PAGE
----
Binjas – FTW!Bev on March 31, 2011 in Children's books, Feminist reading, Fiction, Recommended Reading, Speculative Fiction
I’m sure I’ve mentioned China Miéville before – here, in fact – a new speculative fiction love for me. Since picking up The Scar, I’ve read Perdido Street Station, Looking for Jake (short stories) and now Un Lun Dun. And The Kraken is sitting on my shelf, waiting for me to finish Middlemarch.
Un Lun Dun (UnLondon) is an ‘other-London’ in the tradition of Alice in Wonderland, Neverwhere (and various other stories, none of which I can recall right now) where there’s a whole other city/place below/between/just-out-of-reach of the real city, where freaks or aliens or whatever live, and everything is just a bit different than the city most people live in.
Miéville grabs with glee this license to mess with the world. He is a meticulous world-builder, and never misses an opportunity to add a bit of crazy fun to every situation the intrepid heroes are faced with. He gives us things like upside down cars that are used as boats (which are called ‘car’ but with the word upside-down on the page, it sounds something like ‘rack,’ but the best way to pronounce is ‘turn your head upside-down, then say car’), trash is alive (and can be pets), librarians are explorers, houses are made from defunct technology, and giraffes are the scariest animals. And – my personal favorite – the binjas. Seriously. Trash cans (bins in the UK) which are actually ninjas. They keep their weapons inside their cans and have the perfect camouflage. Binjas. Freaking. Awesome. The illustrations are also done by Miéville, quite the talented guy.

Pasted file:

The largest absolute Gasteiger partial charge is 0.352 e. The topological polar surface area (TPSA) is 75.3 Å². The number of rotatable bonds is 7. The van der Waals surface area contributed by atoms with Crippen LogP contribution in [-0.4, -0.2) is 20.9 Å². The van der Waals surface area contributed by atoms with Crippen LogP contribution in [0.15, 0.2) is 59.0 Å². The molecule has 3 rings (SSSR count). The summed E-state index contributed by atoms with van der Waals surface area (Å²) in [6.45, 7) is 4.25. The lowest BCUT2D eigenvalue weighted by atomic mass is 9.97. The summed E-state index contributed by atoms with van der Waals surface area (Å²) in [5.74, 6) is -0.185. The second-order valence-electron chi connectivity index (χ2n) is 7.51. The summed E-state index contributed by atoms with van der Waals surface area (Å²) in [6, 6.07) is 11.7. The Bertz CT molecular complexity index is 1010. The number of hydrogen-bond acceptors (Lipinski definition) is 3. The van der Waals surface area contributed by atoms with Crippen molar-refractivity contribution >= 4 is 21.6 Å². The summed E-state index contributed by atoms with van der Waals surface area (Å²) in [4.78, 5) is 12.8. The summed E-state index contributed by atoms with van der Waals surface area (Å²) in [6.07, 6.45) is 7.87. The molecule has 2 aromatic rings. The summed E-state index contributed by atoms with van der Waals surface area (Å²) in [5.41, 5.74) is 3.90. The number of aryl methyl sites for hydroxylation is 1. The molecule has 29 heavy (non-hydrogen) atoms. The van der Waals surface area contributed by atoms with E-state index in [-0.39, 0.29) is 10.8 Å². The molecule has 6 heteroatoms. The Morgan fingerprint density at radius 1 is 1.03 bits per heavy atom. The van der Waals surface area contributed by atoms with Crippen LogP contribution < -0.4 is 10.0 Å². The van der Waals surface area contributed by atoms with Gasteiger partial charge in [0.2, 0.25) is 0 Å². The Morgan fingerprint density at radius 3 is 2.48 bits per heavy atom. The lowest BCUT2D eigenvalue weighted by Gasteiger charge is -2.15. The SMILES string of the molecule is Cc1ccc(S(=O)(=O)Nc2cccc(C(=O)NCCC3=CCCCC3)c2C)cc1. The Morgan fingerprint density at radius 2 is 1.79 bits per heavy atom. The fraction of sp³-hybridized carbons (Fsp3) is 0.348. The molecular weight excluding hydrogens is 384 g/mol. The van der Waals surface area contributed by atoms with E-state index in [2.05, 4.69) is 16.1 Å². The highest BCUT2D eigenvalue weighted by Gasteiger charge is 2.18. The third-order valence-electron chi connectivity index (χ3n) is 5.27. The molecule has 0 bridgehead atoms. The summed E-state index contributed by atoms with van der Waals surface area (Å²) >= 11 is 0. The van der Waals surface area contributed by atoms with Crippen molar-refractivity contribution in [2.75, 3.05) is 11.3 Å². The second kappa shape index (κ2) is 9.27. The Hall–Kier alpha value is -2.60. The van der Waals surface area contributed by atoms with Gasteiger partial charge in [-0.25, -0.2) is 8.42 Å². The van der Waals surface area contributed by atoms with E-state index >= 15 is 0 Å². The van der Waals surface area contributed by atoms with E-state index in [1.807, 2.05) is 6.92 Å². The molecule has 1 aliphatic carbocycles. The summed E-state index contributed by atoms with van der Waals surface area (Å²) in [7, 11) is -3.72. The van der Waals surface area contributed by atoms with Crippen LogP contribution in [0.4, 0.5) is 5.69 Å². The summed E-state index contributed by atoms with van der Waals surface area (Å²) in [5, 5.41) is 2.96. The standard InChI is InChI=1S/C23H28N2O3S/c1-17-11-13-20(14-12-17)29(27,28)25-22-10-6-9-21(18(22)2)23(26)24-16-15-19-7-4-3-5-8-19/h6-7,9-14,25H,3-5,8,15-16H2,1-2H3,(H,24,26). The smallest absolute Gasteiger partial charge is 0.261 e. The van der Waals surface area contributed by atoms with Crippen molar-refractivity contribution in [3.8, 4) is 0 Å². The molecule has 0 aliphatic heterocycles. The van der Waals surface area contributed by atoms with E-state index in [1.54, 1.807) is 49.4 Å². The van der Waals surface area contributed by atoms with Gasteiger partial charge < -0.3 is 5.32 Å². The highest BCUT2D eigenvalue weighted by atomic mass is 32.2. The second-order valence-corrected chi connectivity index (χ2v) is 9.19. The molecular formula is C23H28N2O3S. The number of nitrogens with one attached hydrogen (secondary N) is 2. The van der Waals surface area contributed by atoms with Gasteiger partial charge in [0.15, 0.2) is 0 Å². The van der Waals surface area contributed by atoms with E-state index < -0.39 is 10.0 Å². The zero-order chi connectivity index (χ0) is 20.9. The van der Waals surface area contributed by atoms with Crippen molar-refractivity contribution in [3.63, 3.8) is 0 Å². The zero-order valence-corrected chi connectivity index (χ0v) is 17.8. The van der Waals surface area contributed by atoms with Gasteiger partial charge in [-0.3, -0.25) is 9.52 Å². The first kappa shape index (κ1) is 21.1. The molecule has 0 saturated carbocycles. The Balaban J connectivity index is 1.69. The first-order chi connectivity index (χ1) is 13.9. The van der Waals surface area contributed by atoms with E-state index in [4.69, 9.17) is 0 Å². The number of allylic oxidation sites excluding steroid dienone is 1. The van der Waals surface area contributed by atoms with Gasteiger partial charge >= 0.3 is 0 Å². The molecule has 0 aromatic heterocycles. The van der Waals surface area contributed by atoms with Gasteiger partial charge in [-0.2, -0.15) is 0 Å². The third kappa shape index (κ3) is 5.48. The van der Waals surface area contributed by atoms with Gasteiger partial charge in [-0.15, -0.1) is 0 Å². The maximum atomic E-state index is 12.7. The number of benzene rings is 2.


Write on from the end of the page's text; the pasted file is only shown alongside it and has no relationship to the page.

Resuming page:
Miéville wrote this book aimed at a YA audience, so – at least in the beginning – it doesn’t have much depth. But stick with it, it will be worth your while. There’s a video interview (which you can see here, sexy & smart – woohoo) where he talks about the book -why and how and stuff. This book interrogates the quest model so common in sci-fi books (whether for kids or adults) and pokes some fun at it as well. The best thing about this book? It’s fun. He’s clearly having a blast writing it, and it is fun to read it.
If you love sci-fi/fantasy books, and you’re looking for a light read that isn’t boring and lame – or you’re looking for a way to ease into the dark craziness of Miéville – read this next.